As a pet owner, it’s more than likely that you talk to your pet on a regular basis, and you probably also wistfully wish they would talk back. That’s particularly common with cats, who can be tricky to figure out at the best of times, and whose behaviour frequently seems more than a little odd to us. In the absence of verbal confirmation from our furry friends, we have to rely on what we know about cats and go from there.
Except that what we “know” about cats isn’t always as clear-cut as we might think. There is plenty of received wisdom that either isn’t true, or is merely partly true. For a long time, the assumption was that one human year equalled seven cat years. That’s not quite accurate, even if such a thing can be properly calculated. And many other of the things that we frequently assume to be true are, in fact, a lot more complicated than we’re given to assume.
Cats are standoffish and not prone to affection
Many of our misunderstandings about cats come about as a result of seeing them as being a smaller version of a dog. Therefore, we end up comparing them to dogs. This means it’s inevitable that we’ll have some misconceptions, and the idea that cats are cold or unfeeling is based on the fact that they don’t leap around for our attention. They also, generally, don’t like being approached for cuddles; you need to let them come to you, gaining their trust by just being there for them. When a cat opens up and comes to you, they can be incredibly affectionate and cuddly – and very loyal.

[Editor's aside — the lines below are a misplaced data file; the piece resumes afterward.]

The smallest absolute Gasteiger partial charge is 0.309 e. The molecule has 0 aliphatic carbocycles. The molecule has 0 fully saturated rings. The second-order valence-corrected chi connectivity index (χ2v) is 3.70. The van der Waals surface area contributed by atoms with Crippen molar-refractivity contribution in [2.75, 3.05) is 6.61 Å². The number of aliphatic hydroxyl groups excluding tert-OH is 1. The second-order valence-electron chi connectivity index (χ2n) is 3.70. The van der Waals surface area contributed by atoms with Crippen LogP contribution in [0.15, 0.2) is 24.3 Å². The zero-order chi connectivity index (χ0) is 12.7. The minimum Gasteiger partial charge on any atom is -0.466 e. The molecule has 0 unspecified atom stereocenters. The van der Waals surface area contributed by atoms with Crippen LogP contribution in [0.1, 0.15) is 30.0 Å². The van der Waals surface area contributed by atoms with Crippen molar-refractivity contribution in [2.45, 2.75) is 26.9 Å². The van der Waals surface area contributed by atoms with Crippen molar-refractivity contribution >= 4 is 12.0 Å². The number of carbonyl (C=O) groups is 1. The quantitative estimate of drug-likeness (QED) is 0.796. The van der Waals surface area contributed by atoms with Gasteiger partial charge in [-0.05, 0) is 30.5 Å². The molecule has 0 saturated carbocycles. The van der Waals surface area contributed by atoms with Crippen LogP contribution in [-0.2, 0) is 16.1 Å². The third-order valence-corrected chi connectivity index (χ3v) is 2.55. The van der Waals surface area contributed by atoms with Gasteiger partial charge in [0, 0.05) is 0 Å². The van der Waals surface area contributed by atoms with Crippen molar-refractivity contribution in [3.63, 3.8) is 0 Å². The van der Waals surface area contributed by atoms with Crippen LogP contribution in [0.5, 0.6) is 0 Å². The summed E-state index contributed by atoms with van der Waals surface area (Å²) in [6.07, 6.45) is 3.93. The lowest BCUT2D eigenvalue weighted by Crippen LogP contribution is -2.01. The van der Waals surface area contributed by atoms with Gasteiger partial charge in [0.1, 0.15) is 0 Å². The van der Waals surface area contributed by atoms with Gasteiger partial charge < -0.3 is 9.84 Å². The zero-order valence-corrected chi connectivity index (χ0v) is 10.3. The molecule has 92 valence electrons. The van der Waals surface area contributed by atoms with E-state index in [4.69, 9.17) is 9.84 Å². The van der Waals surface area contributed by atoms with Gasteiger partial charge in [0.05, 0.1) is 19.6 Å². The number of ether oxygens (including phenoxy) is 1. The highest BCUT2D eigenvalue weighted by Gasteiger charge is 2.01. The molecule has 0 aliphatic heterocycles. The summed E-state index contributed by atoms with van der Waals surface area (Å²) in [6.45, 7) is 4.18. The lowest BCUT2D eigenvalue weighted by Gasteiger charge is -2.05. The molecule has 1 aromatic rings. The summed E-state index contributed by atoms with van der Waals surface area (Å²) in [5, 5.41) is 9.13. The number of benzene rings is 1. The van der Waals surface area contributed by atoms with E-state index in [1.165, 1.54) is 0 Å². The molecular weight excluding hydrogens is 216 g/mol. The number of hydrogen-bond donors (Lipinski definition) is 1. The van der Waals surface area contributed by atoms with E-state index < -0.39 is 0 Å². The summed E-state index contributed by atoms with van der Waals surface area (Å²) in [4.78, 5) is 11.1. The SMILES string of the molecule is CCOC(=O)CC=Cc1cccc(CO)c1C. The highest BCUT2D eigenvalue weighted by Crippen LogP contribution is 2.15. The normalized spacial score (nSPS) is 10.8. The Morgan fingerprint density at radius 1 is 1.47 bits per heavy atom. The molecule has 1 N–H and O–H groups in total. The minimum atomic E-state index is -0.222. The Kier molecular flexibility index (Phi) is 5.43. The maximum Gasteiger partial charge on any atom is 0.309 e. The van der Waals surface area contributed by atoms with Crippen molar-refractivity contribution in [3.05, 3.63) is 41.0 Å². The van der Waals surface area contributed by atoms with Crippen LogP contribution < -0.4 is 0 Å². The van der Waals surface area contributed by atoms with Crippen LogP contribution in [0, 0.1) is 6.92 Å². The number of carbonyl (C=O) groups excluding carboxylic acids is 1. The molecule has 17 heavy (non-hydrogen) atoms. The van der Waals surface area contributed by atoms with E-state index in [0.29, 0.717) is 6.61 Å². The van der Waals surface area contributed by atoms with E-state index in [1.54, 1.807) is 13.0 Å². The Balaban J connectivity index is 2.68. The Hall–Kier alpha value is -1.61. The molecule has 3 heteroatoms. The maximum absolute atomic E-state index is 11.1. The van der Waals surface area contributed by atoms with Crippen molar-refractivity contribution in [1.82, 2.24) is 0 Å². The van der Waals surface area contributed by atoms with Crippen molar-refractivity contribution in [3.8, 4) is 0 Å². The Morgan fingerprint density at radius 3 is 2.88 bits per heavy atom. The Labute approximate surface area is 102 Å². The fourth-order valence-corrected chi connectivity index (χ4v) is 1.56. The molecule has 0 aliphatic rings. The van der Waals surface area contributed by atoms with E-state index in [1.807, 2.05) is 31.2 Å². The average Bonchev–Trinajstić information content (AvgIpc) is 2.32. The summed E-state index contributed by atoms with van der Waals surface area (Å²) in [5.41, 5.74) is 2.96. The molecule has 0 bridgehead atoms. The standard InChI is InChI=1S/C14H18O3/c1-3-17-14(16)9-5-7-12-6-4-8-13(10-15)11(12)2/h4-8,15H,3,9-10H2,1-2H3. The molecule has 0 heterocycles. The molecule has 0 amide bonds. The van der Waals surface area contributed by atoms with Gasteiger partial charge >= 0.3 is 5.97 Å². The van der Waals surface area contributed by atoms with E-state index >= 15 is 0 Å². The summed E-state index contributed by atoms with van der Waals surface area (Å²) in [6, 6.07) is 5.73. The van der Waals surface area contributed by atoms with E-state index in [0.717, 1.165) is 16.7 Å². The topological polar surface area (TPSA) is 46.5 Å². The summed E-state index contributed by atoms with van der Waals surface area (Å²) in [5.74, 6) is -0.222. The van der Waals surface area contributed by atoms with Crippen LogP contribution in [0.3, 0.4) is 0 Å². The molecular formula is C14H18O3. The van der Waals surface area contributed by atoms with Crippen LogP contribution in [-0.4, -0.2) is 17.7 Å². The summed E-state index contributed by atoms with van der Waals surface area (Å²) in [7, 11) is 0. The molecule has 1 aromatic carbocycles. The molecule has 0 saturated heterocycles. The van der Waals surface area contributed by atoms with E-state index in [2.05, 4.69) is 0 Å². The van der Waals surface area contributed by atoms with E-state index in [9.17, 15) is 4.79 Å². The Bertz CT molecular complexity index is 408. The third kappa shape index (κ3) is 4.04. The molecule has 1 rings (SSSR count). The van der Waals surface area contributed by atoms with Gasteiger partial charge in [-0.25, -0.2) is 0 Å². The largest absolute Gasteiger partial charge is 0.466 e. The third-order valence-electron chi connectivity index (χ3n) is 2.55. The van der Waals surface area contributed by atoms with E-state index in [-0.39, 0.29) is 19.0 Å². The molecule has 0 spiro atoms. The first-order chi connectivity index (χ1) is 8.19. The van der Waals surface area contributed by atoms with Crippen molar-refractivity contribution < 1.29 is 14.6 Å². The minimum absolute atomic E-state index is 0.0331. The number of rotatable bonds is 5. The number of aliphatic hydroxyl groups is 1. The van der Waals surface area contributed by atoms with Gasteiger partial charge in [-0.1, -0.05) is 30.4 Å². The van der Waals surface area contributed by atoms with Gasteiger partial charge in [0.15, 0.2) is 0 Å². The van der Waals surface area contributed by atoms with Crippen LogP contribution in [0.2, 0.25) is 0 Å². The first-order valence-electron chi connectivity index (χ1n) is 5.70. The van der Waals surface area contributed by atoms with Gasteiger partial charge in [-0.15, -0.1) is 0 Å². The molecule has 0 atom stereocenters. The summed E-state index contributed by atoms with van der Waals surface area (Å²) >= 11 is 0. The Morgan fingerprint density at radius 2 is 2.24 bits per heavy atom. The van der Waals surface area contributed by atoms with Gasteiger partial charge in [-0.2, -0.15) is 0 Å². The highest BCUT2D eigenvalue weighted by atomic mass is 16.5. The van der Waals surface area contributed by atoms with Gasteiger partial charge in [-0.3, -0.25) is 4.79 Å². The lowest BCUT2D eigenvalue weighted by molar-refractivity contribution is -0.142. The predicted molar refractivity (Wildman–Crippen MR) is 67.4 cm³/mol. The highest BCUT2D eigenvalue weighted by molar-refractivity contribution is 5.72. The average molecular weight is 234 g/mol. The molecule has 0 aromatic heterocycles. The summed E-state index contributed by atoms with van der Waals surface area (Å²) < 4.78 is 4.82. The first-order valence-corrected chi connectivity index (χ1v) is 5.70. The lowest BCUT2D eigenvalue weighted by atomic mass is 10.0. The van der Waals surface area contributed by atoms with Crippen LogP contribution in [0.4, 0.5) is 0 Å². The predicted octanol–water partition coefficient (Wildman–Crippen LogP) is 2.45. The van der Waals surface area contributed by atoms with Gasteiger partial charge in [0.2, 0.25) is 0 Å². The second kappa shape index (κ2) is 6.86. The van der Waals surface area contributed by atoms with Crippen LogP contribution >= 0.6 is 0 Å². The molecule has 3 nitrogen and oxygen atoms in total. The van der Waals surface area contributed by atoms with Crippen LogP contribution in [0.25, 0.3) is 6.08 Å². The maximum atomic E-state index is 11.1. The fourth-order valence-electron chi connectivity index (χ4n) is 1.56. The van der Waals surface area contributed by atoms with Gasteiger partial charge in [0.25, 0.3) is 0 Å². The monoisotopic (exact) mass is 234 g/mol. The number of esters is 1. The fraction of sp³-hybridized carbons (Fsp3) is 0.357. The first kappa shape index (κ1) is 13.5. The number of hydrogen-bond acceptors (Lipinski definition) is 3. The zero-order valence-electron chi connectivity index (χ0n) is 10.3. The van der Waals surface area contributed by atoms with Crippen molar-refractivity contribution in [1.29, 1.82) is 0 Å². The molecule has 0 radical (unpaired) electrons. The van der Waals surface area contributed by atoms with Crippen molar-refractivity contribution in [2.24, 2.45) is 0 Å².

Cats are low-maintenance pets
Left to their own devices, cats may well like to do their own thing. They like to explore and they’re generally resistant to being walked on a lead. The general assumption that we end up with is that cats are independent – which is true up to a point. But they can get upset when we go to work and leave them on their own. They do recognise us and we are part of their routine. Their loyalty doesn’t just come from the fact that we’re the ones with the Canada Pet Care discount code who can offer them treats. You’ll know this if you’ve been working from home and regularly needing to shift a cat from your laptop keyboard!
Cats wag their tails when angry, and purr when happy
Don’t just read that headline and be discouraged if you hear your cat purring! Most of the time, when a cat purrs, it is a positive thing and it can be triggered by petting, cuddles or even just proximity to a person (or another pet) they love. A purr, however, can also mean your cat is fearful or stressed, especially if they also tend to hide or shelter somewhere while purring. Usually, context will be your guide here. As for the tail-wagging, it depends on the way the tail is moving. Rapid back-and-forth movements will usually mean they’re irritated. If the tail is moving more slowly, it means they are focusing intently on something, while a gentle waving usually signifies contentment – you may see it while your cat is eating.
We can all agree that it’d be ideal if our cats could tell us what’s going on, but if you learn to read your cat’s ways, then you’ve got the next best thing – a way of knowing your cat and anticipating their needs.